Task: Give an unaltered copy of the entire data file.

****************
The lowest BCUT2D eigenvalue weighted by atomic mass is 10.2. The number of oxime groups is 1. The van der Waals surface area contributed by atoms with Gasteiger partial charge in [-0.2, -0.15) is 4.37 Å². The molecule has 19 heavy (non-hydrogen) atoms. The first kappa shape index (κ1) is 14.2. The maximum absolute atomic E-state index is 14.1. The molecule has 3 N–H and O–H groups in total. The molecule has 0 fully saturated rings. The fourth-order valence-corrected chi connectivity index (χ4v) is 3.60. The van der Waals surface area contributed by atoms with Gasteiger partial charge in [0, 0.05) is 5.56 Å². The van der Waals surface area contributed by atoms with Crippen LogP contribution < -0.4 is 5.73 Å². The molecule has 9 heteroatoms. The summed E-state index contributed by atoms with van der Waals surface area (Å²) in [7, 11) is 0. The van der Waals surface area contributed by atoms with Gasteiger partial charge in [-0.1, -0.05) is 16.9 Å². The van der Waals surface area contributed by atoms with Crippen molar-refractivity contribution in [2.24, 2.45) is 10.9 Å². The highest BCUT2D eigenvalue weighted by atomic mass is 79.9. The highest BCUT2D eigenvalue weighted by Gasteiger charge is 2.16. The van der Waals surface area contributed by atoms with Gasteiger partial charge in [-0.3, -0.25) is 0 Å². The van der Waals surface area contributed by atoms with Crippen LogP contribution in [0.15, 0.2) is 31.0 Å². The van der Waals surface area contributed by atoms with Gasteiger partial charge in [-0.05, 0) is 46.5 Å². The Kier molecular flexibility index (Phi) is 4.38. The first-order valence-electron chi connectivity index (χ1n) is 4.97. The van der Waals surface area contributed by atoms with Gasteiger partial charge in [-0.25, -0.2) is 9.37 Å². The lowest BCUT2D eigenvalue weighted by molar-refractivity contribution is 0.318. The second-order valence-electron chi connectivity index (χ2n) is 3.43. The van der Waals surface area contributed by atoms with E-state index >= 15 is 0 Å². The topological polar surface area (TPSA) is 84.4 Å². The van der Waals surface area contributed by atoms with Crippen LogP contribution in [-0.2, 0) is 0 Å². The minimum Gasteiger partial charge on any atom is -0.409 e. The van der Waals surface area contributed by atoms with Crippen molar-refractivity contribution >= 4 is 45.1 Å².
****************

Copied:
The lowest BCUT2D eigenvalue weighted by atomic mass is 10.2. The number of oxime groups is 1. The van der Waals surface area contributed by atoms with Gasteiger partial charge in [-0.2, -0.15) is 4.37 Å². The molecule has 19 heavy (non-hydrogen) atoms. The first kappa shape index (κ1) is 14.2. The maximum absolute atomic E-state index is 14.1. The molecule has 3 N–H and O–H groups in total. The molecule has 0 fully saturated rings. The fourth-order valence-corrected chi connectivity index (χ4v) is 3.60. The van der Waals surface area contributed by atoms with Gasteiger partial charge in [0, 0.05) is 5.56 Å². The van der Waals surface area contributed by atoms with Crippen LogP contribution < -0.4 is 5.73 Å². The molecule has 9 heteroatoms. The summed E-state index contributed by atoms with van der Waals surface area (Å²) in [7, 11) is 0. The van der Waals surface area contributed by atoms with Gasteiger partial charge in [-0.1, -0.05) is 16.9 Å². The van der Waals surface area contributed by atoms with Crippen molar-refractivity contribution in [2.24, 2.45) is 10.9 Å². The highest BCUT2D eigenvalue weighted by atomic mass is 79.9. The highest BCUT2D eigenvalue weighted by Gasteiger charge is 2.16. The van der Waals surface area contributed by atoms with Gasteiger partial charge in [-0.3, -0.25) is 0 Å². The van der Waals surface area contributed by atoms with Crippen LogP contribution in [0.15, 0.2) is 31.0 Å². The van der Waals surface area contributed by atoms with Gasteiger partial charge in [-0.05, 0) is 46.5 Å². The Kier molecular flexibility index (Phi) is 4.38. The first-order valence-electron chi connectivity index (χ1n) is 4.97. The van der Waals surface area contributed by atoms with Gasteiger partial charge in [-0.25, -0.2) is 9.37 Å². The lowest BCUT2D eigenvalue weighted by molar-refractivity contribution is 0.318. The second-order valence-electron chi connectivity index (χ2n) is 3.43. The van der Waals surface area contributed by atoms with E-state index >= 15 is 0 Å². The topological polar surface area (TPSA) is 84.4 Å². The van der Waals surface area contributed by atoms with Crippen LogP contribution in [-0.2, 0) is 0 Å². The minimum Gasteiger partial charge on any atom is -0.409 e. The van der Waals surface area contributed by atoms with Crippen molar-refractivity contribution >= 4 is 45.1 Å².